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1.
Photochem Photobiol ; 2020 Mar 02.
Artigo em Inglês | MEDLINE | ID: mdl-32119123

RESUMO

Peritoneal carcinomatosis (PC) can occur as an advanced consequence of multiple primary malignancies. Surgical resection, radiation, or systemic interventions alone have proven inadequate for this aggressive cancer presentation, since PC still has a poor survival profile. Photodynamic therapy (PDT), in which photosensitive drugs are exposed to light to generate cytotoxic reactive oxygen species, may be an ideal treatment for PC because of its ability to deliver treatment to a depth appropriate for peritoneal surface tumors. Additionally, epidermal growth factor receptor (EGFR) signaling plays a variety of roles in cancer progression and survival as well as PDT-mediated cytotoxicity, so EGFR inhibitors may be valuable in enhancing the therapeutic index of intraperitoneal PDT. This study examines escalating doses of benzoporphyrin derivative (BPD)-mediated intraperitoneal PDT combined with the EGFR-inhibitor cetuximab in a canine model. In the presence or absence of small bowel resection (SBR) and cetuximab, we observed a tolerable safety and toxicity profile related to the light dose received. Additionally, our findings that BPD levels are higher in the small bowel compared to other anatomical regions, and that the risk of anastomotic failure decreases at lower light doses will help to inform the design of similar PC treatments in humans.

2.
Pract Radiat Oncol ; 2020 Mar 23.
Artigo em Inglês | MEDLINE | ID: mdl-32222430

RESUMO

PURPOSE: Several sentinel phase III randomized trials have recently been published challenging traditional radiation therapy (RT) practices for small cell lung cancer (SCLC). This American Society for Radiation Oncology guideline reviews the evidence for thoracic RT and prophylactic cranial irradiation (PCI) for both limited-stage (LS) and extensive-stage (ES) SCLC. METHODS: The American Society for Radiation Oncology convened a task force to address 4 key questions focused on indications, dose fractionation, techniques and timing of thoracic RT for LS-SCLC, the role of stereotactic body radiation therapy (SBRT) compared with conventional RT in stage I or II node negative SCLC, PCI for LS-SCLC and ES-SCLC, and thoracic consolidation for ES-SCLC. Recommendations were based on a systematic literature review and created using a consensus-building methodology and system for grading evidence quality and recommendation strength. RESULTS: The task force strongly recommends definitive thoracic RT administered once or twice daily early in the course of treatment for LS-SCLC. Adjuvant RT is conditionally recommended in surgically resected patients with positive margins or nodal metastases. Involved field RT delivered using conformal advanced treatment modalities to postchemotherapy volumes is also strongly recommended. For patients with stage I or II node negative disease, SBRT or conventional fractionation is strongly recommended, and chemotherapy should be delivered before or after SBRT. In LS-SCLC, PCI is strongly recommended for stage II or III patients who responded to chemoradiation, conditionally not recommended for stage I patients, and should be a shared decision for patients at higher risk of neurocognitive toxicities. In ES-SCLC, radiation oncologist consultation for consideration of PCI versus magnetic resonance surveillance is strongly recommended. Lastly, the use of thoracic RT is strongly recommended in select patients with ES-SCLC after chemotherapy treatment, including a conditional recommendation in those responding to chemotherapy and immunotherapy. CONCLUSIONS: RT plays a vital role in both LS-SCLC and ES-SCLC. These guidelines inform best clinical practices for local therapy in SCLC.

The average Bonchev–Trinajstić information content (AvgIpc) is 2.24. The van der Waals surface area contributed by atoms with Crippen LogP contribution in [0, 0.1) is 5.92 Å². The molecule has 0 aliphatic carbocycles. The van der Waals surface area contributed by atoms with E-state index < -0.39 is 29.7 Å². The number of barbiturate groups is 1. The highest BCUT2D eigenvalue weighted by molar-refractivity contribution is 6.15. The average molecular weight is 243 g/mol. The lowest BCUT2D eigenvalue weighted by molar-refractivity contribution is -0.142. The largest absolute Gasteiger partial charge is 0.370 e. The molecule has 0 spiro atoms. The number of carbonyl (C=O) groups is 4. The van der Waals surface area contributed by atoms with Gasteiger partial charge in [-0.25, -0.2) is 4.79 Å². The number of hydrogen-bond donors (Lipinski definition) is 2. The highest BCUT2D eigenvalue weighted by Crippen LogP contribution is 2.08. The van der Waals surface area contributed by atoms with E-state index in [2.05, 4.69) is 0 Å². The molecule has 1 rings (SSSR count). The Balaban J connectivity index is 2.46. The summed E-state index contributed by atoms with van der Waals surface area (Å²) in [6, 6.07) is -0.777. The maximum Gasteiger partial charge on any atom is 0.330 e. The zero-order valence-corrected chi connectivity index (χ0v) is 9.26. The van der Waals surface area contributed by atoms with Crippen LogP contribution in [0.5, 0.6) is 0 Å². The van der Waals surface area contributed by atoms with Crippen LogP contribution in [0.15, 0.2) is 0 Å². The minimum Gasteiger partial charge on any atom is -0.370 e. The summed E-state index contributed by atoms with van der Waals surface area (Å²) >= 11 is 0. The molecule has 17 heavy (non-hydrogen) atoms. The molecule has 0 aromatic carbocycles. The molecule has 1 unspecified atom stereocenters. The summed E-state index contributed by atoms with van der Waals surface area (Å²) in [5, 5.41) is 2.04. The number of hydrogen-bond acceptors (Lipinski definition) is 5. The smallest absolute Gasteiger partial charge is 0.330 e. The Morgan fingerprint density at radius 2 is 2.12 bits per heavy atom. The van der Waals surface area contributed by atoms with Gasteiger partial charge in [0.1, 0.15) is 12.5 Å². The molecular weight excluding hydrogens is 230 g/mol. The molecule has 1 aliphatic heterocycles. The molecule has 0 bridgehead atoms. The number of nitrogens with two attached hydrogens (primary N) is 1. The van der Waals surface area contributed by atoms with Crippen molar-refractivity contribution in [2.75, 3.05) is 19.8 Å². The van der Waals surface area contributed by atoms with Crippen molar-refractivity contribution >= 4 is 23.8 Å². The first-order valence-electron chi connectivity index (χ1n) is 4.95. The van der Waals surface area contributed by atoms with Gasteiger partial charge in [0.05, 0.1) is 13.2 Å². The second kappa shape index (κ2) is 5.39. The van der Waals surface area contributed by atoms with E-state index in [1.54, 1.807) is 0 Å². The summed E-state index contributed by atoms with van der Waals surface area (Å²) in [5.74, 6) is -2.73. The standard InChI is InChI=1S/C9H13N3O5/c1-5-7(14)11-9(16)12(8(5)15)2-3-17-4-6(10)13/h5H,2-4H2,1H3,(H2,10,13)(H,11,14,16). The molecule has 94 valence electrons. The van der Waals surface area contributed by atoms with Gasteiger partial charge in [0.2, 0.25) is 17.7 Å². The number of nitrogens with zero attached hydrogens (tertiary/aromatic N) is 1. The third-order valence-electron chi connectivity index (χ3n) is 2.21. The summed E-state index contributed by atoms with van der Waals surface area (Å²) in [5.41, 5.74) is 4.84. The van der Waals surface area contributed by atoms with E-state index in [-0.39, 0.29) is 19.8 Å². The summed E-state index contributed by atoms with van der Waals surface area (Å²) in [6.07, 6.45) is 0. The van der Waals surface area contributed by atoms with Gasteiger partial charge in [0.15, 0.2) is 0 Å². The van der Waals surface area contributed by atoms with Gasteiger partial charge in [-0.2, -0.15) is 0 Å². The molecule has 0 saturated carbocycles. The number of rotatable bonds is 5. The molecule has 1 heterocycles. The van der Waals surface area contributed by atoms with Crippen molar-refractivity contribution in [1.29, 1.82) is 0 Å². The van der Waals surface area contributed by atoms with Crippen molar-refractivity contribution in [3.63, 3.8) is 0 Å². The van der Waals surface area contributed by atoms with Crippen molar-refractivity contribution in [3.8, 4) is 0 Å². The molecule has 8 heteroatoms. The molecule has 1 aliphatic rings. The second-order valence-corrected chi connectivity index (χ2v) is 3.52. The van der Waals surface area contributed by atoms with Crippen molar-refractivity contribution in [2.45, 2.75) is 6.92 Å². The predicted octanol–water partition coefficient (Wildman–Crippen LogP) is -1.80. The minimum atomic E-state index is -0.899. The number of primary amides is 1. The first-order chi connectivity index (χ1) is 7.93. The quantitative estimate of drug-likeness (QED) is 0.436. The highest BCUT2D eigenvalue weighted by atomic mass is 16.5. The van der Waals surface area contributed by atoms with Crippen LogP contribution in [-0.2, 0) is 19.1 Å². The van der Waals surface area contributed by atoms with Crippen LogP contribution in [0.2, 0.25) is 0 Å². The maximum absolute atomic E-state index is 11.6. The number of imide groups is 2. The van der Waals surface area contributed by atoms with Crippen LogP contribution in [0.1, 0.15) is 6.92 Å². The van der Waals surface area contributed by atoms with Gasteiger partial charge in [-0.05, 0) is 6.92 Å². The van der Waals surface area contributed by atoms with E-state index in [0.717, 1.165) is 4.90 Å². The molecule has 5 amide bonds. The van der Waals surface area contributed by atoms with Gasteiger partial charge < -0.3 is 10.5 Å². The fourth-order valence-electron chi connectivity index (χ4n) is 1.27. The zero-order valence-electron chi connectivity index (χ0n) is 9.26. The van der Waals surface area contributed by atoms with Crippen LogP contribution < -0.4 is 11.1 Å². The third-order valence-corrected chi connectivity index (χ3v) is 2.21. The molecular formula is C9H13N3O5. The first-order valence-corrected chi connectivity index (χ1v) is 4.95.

3.
J Thorac Oncol ; 2020 Mar 04.
Artigo em Inglês | MEDLINE | ID: mdl-32145427

RESUMO

INTRODUCTION: Re-irradiation (re-RT) for locoregionally recurrent esophageal and gastroesophageal junction (GEJ) cancer and de novo esophageal + GEJ cancer arising in-field after a course of prior radiation poses considerable treatment challenges given the sensitivity of surrounding organs at risk (OARs). Guidelines for treatment of this presentation are not well established. Pencil-beam scanning (PBS) proton therapy has the ability to decrease radiation dose to OARs relative to photon plans. We present the first published series to date of re-RT with PBS for esophageal + GEJ malignancies and hypothesize that re-RT with proton PBS will be feasible and improve the safety profile of re-RT for this cohort of patients. METHODS: Consecutive esophageal + GEJ cancers treated with PBS re-RT within a single institution were analyzed. Comparative volumetric-modulated arc therapy photon plans were generated. A total of 17 patients were included for analysis. RESULTS: At a median follow-up of 11.6 months, 1-year local control was 75.3% and overall survival was 68.9%. There were five (27.8%) grade 3 or higher late toxicities. When matched for clinical target volume coverage, proton PBS plans delivered significantly lower doses to the spinal cord, lungs, liver, and heart (all p < 0.05); five volumetric-modulated arc therapy plans would have been undeliverable on the basis of physician-specified OAR constraints. CONCLUSIONS: Re-RT for de novo or recurrent malignancies of the esophagus + GEJ, when delivered with PBS proton therapy, yields high rates of local control with acceptable acute and late toxicities in a high-risk population and decreased radiation dose to OARs relative to comparative photon plans. This is the largest series of proton re-RT for esophageal malignancies and the first that exclusively used PBS.

4.
Ann Palliat Med ; 9(1): 1-7, 2020 01.
Artigo em Inglês | MEDLINE | ID: mdl-32005057

RESUMO